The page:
What do I do when circumstances require waiting? I read. I read in doctor's waiting rooms, on airplanes and trains and buses, before going to sleep, during meals . . . in other words, if left to my own devices with nothing else to do (and sometimes while I am doing something else), I read.
Reading! I have stacks of books and journals on my shelves that I haven't read yet, so this would count as useful and productive activity. I began to read voraciously. I read back issues of the APA Monitor (the newsletter/magazine for members of the American Psychological Association), catching up on psychology news and research.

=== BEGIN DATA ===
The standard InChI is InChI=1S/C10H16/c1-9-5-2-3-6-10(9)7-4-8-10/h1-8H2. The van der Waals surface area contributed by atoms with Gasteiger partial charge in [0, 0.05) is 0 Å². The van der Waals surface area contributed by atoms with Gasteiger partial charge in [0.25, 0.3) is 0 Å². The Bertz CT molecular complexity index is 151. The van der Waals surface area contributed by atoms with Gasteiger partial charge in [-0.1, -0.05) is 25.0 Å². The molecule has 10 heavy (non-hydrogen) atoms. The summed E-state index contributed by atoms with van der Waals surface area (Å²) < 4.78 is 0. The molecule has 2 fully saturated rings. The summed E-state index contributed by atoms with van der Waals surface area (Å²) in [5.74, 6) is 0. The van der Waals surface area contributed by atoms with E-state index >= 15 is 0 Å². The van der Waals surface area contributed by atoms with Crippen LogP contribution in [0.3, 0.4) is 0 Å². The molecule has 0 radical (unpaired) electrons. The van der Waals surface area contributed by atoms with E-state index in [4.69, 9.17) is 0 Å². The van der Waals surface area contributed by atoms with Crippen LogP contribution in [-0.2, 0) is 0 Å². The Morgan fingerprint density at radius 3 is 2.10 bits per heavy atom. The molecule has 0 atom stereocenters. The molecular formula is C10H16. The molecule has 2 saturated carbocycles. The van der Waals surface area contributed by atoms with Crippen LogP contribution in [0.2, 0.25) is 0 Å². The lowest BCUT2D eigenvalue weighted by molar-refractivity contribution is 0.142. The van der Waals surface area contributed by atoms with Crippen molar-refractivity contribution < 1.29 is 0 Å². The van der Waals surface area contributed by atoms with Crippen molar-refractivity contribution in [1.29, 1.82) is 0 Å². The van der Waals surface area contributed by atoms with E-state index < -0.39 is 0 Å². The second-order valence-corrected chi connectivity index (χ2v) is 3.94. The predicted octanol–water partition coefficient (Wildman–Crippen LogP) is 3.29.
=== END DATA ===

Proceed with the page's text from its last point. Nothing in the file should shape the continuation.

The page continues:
I read three of Malcolm Gladwell's books (Outliers: The Story of Success, Blink: The Power of Thinking Without Thinking, and The Tipping Point: How Little Things Can Make a Big Difference). A number of my students recommended his work, but I hadn't gotten around to reading any of his books before this. Gladwell is an excellent writer, mixing stories and research together in highly engaging prose. I particularly liked Outliers, which makes the point that our success (or failure) is the result of both environmental and individual factors -- all too often, we assume that a person's success (or failure) is due solely to their own effort and ability (or lack thereof) (a bias known as the fundamental attribution error), but situational factors are also critical to understanding a person's success. One of my favorite quotes from Outliers: "To build a better world we need to replace the patchwork of lucky breaks and arbitrary advantages that today determine success -- the fortunate birth dates and the happy accidents of history -- with a society that provides opportunities for all." (p. 268)